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Mean Green Strength and Conditioning Center Mean Green Strength and Conditioning Center Mean Green Strength and Conditioning Center Mean Green Strength and Conditioning Center Mean Green Strength and Conditioning Center Mean Green Strength and Conditioning Center Mean Green Strength and Conditioning Center Mean Green Strength and Conditioning Center Mean Green Strength and Conditioning Center Mean Green Strength and Conditioning Center

Mean Green Strength and Conditioning Center

North Texas’s 7,000-square-foot Mean Green Strength and Conditioning Center is located on the first floor of the Athletic Center, less than 100 yards from the student-athlete residences in Victory Hall, and is available to all UNT student-athletes, male and female.

In addition to its goal of building athletes’ muscle mass and tone, the strength and conditioning program also helps drastically reduce injuries and is a key part of the rehabilitation process.

The Center features over 16,000 pounds of weights, including 12 Power Lift Multi-Purpose Racks, six Power Lift Olympic Platforms and more than 30 Hammer Strength machines, equalling or exceeding the facilities of its regional and national rivals.

The facility is overseen by a permanent staff of trainers and coaches, lead by head strength coach Chris Seroka, who previously held the same position at SEC powerhouse LSU. A 1988 graduate of the University of Southern Mississippi, he was a three-year letter winner in football, a two-year letter winner in baseball and played in the 1989 Senior Bowl.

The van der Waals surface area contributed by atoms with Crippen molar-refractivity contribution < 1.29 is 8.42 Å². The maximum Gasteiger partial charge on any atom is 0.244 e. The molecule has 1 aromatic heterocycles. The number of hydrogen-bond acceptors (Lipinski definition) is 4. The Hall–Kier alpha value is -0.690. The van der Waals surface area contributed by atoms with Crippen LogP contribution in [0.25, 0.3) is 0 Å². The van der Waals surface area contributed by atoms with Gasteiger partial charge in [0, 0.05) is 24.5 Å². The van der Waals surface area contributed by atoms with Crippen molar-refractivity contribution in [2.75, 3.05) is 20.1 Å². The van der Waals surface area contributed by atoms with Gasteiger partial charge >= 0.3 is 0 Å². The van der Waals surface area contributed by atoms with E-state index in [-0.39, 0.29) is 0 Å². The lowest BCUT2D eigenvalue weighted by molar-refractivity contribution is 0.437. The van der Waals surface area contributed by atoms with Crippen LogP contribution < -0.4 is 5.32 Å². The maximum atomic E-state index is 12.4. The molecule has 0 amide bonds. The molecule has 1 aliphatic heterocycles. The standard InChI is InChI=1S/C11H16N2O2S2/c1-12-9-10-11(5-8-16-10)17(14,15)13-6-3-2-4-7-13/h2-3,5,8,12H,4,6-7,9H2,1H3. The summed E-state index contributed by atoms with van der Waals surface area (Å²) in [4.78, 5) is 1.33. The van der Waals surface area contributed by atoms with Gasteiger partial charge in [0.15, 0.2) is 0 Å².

The football program has its own strength and conditioning coach in Frank Wintrich, who implented a program with a far greater intensity level than ever before at North Texas. It’s not a cookie-cutter weightlifting program; instead, it’s tailored to individual athletes, to the team’s style of play, and to the each player’s position. That personalization goes far beyond a player’s level of fitness. For example, a middle linebacker may train differently than an outside linebacker, or a running quarterback will train differently than a pocket passer to address the different physical requirements of his position. Is a defensive end going to drop back into coverage? Is a running back going to run inside or will he be asked to catch passes?

“We’ve created a program to enable kids to do those things,” Wintrich said.